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Director processes ‘burden of history’ via film

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Caylee So in action as director on the set of The Harvest, set for a 2023 release. PHOTO SUPPLIED

Director processes ‘burden of history’ via film

Born to parents who had just fled the killing fields of the Khmer Rouge, and destined to see combat in the cities of modern Iraq, it was somehow fitting that Caylee So discovered film as an outlet for processing the experiences of not just herself, but her family.

She began producing short films before moving on to features. Her latest directorial work, The Harvest, will be released next year.

The producers of The Harvest were looking for a director who was Southeast Asian to tell the story of a Hmong American family, according to So.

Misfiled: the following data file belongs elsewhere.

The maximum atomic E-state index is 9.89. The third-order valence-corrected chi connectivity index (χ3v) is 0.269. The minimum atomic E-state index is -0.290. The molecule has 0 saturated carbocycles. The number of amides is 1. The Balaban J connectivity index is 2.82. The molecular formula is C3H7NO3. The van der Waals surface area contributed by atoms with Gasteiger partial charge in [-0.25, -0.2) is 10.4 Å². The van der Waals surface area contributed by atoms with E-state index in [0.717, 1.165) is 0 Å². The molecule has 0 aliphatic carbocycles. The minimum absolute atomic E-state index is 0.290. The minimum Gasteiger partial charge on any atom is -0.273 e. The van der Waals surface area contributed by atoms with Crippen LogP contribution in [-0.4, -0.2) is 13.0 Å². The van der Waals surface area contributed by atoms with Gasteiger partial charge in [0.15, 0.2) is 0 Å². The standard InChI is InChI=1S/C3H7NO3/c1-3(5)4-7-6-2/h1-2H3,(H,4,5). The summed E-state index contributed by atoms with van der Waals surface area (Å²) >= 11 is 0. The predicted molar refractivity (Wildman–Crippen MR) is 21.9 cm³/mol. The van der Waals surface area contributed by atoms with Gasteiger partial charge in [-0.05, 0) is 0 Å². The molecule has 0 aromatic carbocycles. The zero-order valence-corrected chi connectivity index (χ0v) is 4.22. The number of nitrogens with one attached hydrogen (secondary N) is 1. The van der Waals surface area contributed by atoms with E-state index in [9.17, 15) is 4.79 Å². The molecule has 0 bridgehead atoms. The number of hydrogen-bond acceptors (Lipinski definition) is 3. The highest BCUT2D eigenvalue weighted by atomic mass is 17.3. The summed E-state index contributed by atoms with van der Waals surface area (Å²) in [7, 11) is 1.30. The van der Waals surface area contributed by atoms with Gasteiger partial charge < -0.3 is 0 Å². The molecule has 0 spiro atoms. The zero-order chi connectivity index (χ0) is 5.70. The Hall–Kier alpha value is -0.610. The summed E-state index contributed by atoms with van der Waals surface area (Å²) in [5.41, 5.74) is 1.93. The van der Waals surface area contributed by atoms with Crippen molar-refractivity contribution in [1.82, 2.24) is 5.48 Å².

“It was a drama, and dramas are very much in my wheelhouse. Upon meeting the producers, it was an instant match. I understood the story in a very universal and specific way. So they hired me,” So told The Post.

Although born in a Thai refugee camp – where her parents had fled for their lives – she grew up and was educated in the US, where her family became citizens.

Following the terrorist attacks of September 11, So registered to join the US military. She was still in high school, and did not tell her parents about her intention.

Lessons from the combat zone

Her parents were shocked when they discovered So had chosen to become a soldier. They had deliberately kept much of their experiences under the Khmer Rouge from her, as the trauma of losing more than 20 family members remained fresh in their minds.

So deployed with the US Army to Iraq on two tours, in 2005 and 2009. The country was riddled with many complexities, but she was able to find some perspective through a lens.

Iraq was a complex experience and a political minefield, said So, adding that as a soldier, what she felt was that they were in a country that saw them more as unwanted occupiers of the crumbling cities.

“We weren’t heroes. But out of my experiences from Iraq, I somehow bought myself a camera and became fascinated with documenting and writing stories. So the seeds of becoming a director began there,” she added.